Imagine if, a decade ago, our leaders had left a bus way running south to Mandurah. We would now have 10 years’ worth of data and experience comparing the efficiency of the buses to the south versus rail to the north. 

Arguably, public transport is just one realm where the Europe versus US style of development might have been played out in a live experiment. 

Housing is another. There is a bitter debate about infill and sprawl that crosses similar lines. Europe and some older US cities have been contained and people squeezed into them as they have grown increasingly dense. Newer US cities have sprawled, just as Australian cities have. 

Look for housing affordability and you’ll find it where sprawl is least contained.

Perhaps the same logic could be applied to Perth. The south could be allowed to sprawl, while the north could be filled in and made denser.

You could go way beyond that and extend this approach to a raft of other policy areas like education, health, policing and even, dare I say it, taxation.

All of these policy areas would have but one measure of success – outcomes. And if, after an agreed period of time, one outcome was marginally lower than another but at much less cost, we might see that there are opportunities to adopt and change the alternative methodology – albeit with all the humiliation that comes with losing an ideological battle.

I realise this would be a challenge to centralists who like to impose their view of what works on everyone else, but at least it would establish a true experiment for demographers rather than Europe versus America, which has too much historical baggage to make honest comparisons.

The outcome would be fascinating and much more real to Perth residents than any comparison between Frankfurt and Chicago.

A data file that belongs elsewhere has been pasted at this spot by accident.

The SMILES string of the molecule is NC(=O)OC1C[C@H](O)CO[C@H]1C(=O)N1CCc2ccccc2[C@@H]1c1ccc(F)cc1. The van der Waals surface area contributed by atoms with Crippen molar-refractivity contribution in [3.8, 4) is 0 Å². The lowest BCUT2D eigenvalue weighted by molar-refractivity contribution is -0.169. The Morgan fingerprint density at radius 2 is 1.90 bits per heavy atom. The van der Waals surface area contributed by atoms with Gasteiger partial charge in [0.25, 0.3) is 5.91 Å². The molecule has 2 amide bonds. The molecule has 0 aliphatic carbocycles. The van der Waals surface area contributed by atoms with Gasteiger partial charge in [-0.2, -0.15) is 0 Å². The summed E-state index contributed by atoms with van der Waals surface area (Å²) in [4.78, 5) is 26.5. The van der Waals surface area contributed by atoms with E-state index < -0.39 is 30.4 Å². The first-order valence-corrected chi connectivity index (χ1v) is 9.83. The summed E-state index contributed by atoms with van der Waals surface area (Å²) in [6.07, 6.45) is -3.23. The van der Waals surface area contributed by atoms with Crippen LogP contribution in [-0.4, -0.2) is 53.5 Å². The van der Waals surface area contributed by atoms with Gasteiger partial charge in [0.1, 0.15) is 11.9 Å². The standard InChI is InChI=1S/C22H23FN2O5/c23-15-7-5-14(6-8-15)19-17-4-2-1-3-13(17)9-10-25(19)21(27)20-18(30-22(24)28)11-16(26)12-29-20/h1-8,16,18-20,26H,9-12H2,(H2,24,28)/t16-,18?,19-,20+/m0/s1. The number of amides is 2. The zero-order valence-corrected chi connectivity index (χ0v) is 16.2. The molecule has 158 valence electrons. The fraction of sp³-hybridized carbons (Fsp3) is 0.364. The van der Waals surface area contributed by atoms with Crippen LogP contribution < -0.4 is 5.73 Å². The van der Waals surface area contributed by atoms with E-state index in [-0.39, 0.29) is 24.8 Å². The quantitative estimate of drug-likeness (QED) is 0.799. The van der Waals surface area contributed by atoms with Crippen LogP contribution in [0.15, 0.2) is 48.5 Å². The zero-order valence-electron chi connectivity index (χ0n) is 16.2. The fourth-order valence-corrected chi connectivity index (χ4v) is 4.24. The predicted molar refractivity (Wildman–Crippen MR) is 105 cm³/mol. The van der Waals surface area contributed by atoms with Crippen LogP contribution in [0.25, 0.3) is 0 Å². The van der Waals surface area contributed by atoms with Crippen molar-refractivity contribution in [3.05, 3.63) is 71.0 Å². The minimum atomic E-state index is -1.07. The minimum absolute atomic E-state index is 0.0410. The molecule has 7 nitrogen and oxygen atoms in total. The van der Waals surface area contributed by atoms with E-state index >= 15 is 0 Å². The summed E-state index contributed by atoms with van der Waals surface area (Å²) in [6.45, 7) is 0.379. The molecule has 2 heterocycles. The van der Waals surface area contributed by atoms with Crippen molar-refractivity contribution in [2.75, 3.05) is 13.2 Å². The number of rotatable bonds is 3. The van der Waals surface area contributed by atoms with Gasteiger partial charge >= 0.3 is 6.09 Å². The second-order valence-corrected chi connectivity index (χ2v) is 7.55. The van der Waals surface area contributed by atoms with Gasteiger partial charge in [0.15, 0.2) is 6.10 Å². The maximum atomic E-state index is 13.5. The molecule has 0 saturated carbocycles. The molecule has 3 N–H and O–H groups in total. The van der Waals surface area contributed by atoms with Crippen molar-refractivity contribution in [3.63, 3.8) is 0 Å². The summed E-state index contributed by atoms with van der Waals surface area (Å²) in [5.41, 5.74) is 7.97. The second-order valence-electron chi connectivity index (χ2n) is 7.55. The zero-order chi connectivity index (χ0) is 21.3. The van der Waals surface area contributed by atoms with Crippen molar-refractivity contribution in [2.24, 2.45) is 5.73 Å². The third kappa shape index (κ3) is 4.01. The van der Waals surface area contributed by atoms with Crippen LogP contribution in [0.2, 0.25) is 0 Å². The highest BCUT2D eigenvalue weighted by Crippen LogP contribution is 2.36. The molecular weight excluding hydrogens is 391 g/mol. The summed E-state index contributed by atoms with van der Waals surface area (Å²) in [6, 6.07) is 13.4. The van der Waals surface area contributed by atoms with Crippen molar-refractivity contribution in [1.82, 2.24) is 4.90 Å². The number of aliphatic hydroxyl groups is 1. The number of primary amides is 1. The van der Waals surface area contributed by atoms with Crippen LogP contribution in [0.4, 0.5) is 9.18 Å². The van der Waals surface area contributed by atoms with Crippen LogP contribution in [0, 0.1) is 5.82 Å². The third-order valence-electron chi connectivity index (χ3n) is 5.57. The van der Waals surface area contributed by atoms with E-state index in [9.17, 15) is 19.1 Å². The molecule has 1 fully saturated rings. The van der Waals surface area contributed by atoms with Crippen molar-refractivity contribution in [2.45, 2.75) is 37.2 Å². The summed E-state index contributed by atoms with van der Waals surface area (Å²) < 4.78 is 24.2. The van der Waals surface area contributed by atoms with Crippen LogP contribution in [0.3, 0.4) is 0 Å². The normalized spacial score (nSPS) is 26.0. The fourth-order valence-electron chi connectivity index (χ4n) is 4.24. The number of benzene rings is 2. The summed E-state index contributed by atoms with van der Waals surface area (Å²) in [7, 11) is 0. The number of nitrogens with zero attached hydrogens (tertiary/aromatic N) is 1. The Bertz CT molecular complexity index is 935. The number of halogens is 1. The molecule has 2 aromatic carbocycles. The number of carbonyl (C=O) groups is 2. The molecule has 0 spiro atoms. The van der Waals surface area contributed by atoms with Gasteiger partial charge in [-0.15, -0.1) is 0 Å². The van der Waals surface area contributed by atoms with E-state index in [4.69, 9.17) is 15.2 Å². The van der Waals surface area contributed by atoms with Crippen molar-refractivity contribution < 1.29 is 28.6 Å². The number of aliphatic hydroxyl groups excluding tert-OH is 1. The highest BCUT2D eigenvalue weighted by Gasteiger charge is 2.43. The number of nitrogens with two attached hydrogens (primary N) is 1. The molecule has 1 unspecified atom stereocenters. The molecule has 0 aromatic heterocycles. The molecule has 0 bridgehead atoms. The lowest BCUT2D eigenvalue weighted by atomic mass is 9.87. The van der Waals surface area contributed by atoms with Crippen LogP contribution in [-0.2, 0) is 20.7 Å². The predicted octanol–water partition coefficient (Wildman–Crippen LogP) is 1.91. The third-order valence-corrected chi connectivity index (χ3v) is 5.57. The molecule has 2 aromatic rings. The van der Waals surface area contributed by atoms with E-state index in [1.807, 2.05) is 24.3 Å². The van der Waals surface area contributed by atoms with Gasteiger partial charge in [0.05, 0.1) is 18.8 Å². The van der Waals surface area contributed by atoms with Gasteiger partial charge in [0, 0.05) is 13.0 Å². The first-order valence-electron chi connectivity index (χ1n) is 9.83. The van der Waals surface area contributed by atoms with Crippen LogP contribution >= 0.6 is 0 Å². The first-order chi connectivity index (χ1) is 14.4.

It would be much more real not only because the underlying cultural differences between north and south of the Swan River are much too fine to affect the experiment, but also because people would be able to shift between these locations. 

You could even experiment with local government. One region, say the south, could be governed by a big city council like Brisbane is, while the north could remain fragmented as the whole of Perth is today. 

People vote with their feet and, as long as the two parts of Perth did not take their rivalry so far as to put barriers to movement in place (a Berlin Wall-equivalent at The Narrows Bridge?), then that would help accelerate the results of such an experiment.

Perhaps it is too late for such an idea to work in terms of railway lines. And the lack of a CBD south of the river would hinder this experiment, unless the northern end of South Perth was allowed to become office oriented. Of course, the south might chose to find a new commercial heart – one that was chosen through a process that was logical, dispassionate and cost effective.

After all, Perth’s CBD was selected for reasons that no longer apply in the 21st century – it was a logistics hub along the river that was a key piece of transport infrastructure and located well inland, making it easier to defend from naval attack by rival nations.

Nevertheless, more than 100 years ago, this nation’s founding leaders established Australia as a federation on the basis that centralised control doesn’t work for everyone. 

Maybe we should look at taking such an approach to problem solving at a more localised level.   

• mark.pownall@wabn.com.au